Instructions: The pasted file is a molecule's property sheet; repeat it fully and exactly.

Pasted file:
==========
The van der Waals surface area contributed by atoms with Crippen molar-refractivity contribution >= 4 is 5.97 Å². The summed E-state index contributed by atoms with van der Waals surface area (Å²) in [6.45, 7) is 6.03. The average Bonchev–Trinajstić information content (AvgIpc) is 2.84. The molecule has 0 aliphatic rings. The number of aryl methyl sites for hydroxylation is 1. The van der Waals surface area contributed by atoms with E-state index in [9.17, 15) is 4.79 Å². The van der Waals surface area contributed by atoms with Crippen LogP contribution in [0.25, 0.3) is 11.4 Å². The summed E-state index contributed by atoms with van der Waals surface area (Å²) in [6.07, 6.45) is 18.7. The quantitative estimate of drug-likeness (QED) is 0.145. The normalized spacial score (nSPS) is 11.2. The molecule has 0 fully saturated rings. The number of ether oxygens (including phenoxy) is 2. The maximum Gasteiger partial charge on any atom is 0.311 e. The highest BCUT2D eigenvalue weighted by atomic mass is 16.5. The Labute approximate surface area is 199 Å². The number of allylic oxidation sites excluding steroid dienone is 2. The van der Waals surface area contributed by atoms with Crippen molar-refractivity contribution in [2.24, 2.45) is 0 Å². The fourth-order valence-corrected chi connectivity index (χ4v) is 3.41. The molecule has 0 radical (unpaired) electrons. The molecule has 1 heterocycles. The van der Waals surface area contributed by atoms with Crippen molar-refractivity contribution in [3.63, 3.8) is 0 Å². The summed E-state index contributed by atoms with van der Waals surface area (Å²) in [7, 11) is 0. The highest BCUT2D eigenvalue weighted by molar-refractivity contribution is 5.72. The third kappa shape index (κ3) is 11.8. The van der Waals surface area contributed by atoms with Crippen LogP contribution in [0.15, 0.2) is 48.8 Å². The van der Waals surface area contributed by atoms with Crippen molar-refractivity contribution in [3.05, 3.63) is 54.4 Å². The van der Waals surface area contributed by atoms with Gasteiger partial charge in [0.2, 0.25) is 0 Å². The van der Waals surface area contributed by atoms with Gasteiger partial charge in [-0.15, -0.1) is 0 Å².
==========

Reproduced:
The van der Waals surface area contributed by atoms with Crippen molar-refractivity contribution >= 4 is 5.97 Å². The summed E-state index contributed by atoms with van der Waals surface area (Å²) in [6.45, 7) is 6.03. The average Bonchev–Trinajstić information content (AvgIpc) is 2.84. The molecule has 0 aliphatic rings. The number of aryl methyl sites for hydroxylation is 1. The van der Waals surface area contributed by atoms with E-state index in [9.17, 15) is 4.79 Å². The van der Waals surface area contributed by atoms with Crippen LogP contribution in [0.25, 0.3) is 11.4 Å². The summed E-state index contributed by atoms with van der Waals surface area (Å²) in [6.07, 6.45) is 18.7. The quantitative estimate of drug-likeness (QED) is 0.145. The normalized spacial score (nSPS) is 11.2. The molecule has 0 fully saturated rings. The number of ether oxygens (including phenoxy) is 2. The maximum Gasteiger partial charge on any atom is 0.311 e. The highest BCUT2D eigenvalue weighted by atomic mass is 16.5. The Labute approximate surface area is 199 Å². The number of allylic oxidation sites excluding steroid dienone is 2. The van der Waals surface area contributed by atoms with Crippen molar-refractivity contribution in [2.24, 2.45) is 0 Å². The fourth-order valence-corrected chi connectivity index (χ4v) is 3.41. The molecule has 0 radical (unpaired) electrons. The molecule has 1 heterocycles. The van der Waals surface area contributed by atoms with Crippen molar-refractivity contribution in [3.63, 3.8) is 0 Å². The summed E-state index contributed by atoms with van der Waals surface area (Å²) in [7, 11) is 0. The highest BCUT2D eigenvalue weighted by molar-refractivity contribution is 5.72. The third kappa shape index (κ3) is 11.8. The van der Waals surface area contributed by atoms with Crippen LogP contribution in [0.15, 0.2) is 48.8 Å². The van der Waals surface area contributed by atoms with Crippen molar-refractivity contribution in [3.05, 3.63) is 54.4 Å². The van der Waals surface area contributed by atoms with Gasteiger partial charge in [0.2, 0.25) is 0 Å². The van der Waals surface area contributed by atoms with Gasteiger partial charge in [-0.15, -0.1) is 0 Å².